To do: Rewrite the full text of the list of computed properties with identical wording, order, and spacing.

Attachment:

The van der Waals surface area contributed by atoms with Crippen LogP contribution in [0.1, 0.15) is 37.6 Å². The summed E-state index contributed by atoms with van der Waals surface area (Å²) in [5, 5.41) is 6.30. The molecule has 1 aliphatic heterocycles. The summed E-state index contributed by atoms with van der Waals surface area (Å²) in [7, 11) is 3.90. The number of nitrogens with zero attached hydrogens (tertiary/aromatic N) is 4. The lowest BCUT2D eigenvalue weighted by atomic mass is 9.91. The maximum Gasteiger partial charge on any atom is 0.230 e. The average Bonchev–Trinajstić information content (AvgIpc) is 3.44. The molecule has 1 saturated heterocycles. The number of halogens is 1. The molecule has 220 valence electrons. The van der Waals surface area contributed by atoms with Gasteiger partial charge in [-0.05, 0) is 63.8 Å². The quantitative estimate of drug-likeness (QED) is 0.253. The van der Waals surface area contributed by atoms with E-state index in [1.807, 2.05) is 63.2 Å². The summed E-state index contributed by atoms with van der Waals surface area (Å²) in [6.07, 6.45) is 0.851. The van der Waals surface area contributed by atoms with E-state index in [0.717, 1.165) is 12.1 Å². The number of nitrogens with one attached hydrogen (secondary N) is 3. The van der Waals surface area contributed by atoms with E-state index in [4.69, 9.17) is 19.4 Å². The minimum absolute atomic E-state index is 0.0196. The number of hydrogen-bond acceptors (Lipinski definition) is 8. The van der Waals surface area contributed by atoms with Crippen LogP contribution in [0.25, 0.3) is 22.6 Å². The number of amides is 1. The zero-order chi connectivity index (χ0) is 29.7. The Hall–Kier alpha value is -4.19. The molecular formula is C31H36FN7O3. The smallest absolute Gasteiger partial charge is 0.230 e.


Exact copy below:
The van der Waals surface area contributed by atoms with Crippen LogP contribution in [0.1, 0.15) is 37.6 Å². The summed E-state index contributed by atoms with van der Waals surface area (Å²) in [5, 5.41) is 6.30. The molecule has 1 aliphatic heterocycles. The summed E-state index contributed by atoms with van der Waals surface area (Å²) in [7, 11) is 3.90. The number of nitrogens with zero attached hydrogens (tertiary/aromatic N) is 4. The lowest BCUT2D eigenvalue weighted by atomic mass is 9.91. The maximum Gasteiger partial charge on any atom is 0.230 e. The average Bonchev–Trinajstić information content (AvgIpc) is 3.44. The molecule has 1 saturated heterocycles. The number of halogens is 1. The molecule has 220 valence electrons. The van der Waals surface area contributed by atoms with Gasteiger partial charge in [-0.05, 0) is 63.8 Å². The quantitative estimate of drug-likeness (QED) is 0.253. The van der Waals surface area contributed by atoms with E-state index in [1.807, 2.05) is 63.2 Å². The summed E-state index contributed by atoms with van der Waals surface area (Å²) in [6.07, 6.45) is 0.851. The van der Waals surface area contributed by atoms with E-state index in [0.717, 1.165) is 12.1 Å². The number of nitrogens with one attached hydrogen (secondary N) is 3. The van der Waals surface area contributed by atoms with E-state index in [4.69, 9.17) is 19.4 Å². The minimum absolute atomic E-state index is 0.0196. The number of hydrogen-bond acceptors (Lipinski definition) is 8. The van der Waals surface area contributed by atoms with Crippen LogP contribution in [0.25, 0.3) is 22.6 Å². The number of amides is 1. The zero-order chi connectivity index (χ0) is 29.7. The Hall–Kier alpha value is -4.19. The molecular formula is C31H36FN7O3. The smallest absolute Gasteiger partial charge is 0.230 e.